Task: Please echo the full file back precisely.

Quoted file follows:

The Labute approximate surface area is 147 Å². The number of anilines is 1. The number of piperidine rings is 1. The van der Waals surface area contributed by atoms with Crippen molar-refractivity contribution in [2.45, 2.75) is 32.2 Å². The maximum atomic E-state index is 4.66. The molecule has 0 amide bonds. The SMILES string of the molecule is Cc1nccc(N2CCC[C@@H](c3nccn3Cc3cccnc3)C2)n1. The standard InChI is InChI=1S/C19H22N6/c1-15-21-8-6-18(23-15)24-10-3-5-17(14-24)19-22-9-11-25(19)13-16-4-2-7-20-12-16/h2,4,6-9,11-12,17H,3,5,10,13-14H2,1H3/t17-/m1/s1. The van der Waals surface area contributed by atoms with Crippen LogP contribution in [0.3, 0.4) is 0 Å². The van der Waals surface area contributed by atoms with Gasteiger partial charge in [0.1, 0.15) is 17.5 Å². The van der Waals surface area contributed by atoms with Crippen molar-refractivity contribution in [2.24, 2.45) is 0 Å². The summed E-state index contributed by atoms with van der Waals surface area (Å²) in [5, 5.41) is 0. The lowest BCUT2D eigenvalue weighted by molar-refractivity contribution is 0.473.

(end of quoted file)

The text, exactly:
The Labute approximate surface area is 147 Å². The number of anilines is 1. The number of piperidine rings is 1. The van der Waals surface area contributed by atoms with Crippen molar-refractivity contribution in [2.45, 2.75) is 32.2 Å². The maximum atomic E-state index is 4.66. The molecule has 0 amide bonds. The SMILES string of the molecule is Cc1nccc(N2CCC[C@@H](c3nccn3Cc3cccnc3)C2)n1. The standard InChI is InChI=1S/C19H22N6/c1-15-21-8-6-18(23-15)24-10-3-5-17(14-24)19-22-9-11-25(19)13-16-4-2-7-20-12-16/h2,4,6-9,11-12,17H,3,5,10,13-14H2,1H3/t17-/m1/s1. The van der Waals surface area contributed by atoms with Crippen LogP contribution in [0.3, 0.4) is 0 Å². The van der Waals surface area contributed by atoms with Gasteiger partial charge in [0.1, 0.15) is 17.5 Å². The van der Waals surface area contributed by atoms with Crippen molar-refractivity contribution in [2.24, 2.45) is 0 Å². The summed E-state index contributed by atoms with van der Waals surface area (Å²) in [5, 5.41) is 0. The lowest BCUT2D eigenvalue weighted by molar-refractivity contribution is 0.473.